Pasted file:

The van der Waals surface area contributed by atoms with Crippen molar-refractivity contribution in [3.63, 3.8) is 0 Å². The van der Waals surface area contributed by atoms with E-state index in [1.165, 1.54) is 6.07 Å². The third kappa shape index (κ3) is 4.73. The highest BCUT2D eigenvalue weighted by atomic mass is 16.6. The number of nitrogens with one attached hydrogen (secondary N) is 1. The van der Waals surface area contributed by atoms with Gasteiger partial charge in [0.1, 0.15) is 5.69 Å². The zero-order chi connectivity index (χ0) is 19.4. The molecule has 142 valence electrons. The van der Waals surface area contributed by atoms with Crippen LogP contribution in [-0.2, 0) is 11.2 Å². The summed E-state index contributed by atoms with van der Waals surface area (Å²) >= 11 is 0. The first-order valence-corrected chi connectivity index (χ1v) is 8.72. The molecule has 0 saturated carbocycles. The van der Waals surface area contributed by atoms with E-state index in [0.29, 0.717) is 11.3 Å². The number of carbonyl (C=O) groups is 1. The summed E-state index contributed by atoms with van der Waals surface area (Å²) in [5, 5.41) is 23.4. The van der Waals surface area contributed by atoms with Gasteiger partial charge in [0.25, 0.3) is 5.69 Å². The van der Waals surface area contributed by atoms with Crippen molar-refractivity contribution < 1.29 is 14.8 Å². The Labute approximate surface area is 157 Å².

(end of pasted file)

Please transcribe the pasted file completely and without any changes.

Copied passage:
The van der Waals surface area contributed by atoms with Crippen molar-refractivity contribution in [3.63, 3.8) is 0 Å². The van der Waals surface area contributed by atoms with E-state index in [1.165, 1.54) is 6.07 Å². The third kappa shape index (κ3) is 4.73. The highest BCUT2D eigenvalue weighted by atomic mass is 16.6. The number of nitrogens with one attached hydrogen (secondary N) is 1. The van der Waals surface area contributed by atoms with Gasteiger partial charge in [0.1, 0.15) is 5.69 Å². The zero-order chi connectivity index (χ0) is 19.4. The molecule has 142 valence electrons. The van der Waals surface area contributed by atoms with Crippen LogP contribution in [-0.2, 0) is 11.2 Å². The summed E-state index contributed by atoms with van der Waals surface area (Å²) >= 11 is 0. The first-order valence-corrected chi connectivity index (χ1v) is 8.72. The molecule has 0 saturated carbocycles. The van der Waals surface area contributed by atoms with E-state index in [0.29, 0.717) is 11.3 Å². The number of carbonyl (C=O) groups is 1. The summed E-state index contributed by atoms with van der Waals surface area (Å²) in [5, 5.41) is 23.4. The van der Waals surface area contributed by atoms with Gasteiger partial charge in [0.25, 0.3) is 5.69 Å². The van der Waals surface area contributed by atoms with Crippen molar-refractivity contribution < 1.29 is 14.8 Å². The Labute approximate surface area is 157 Å².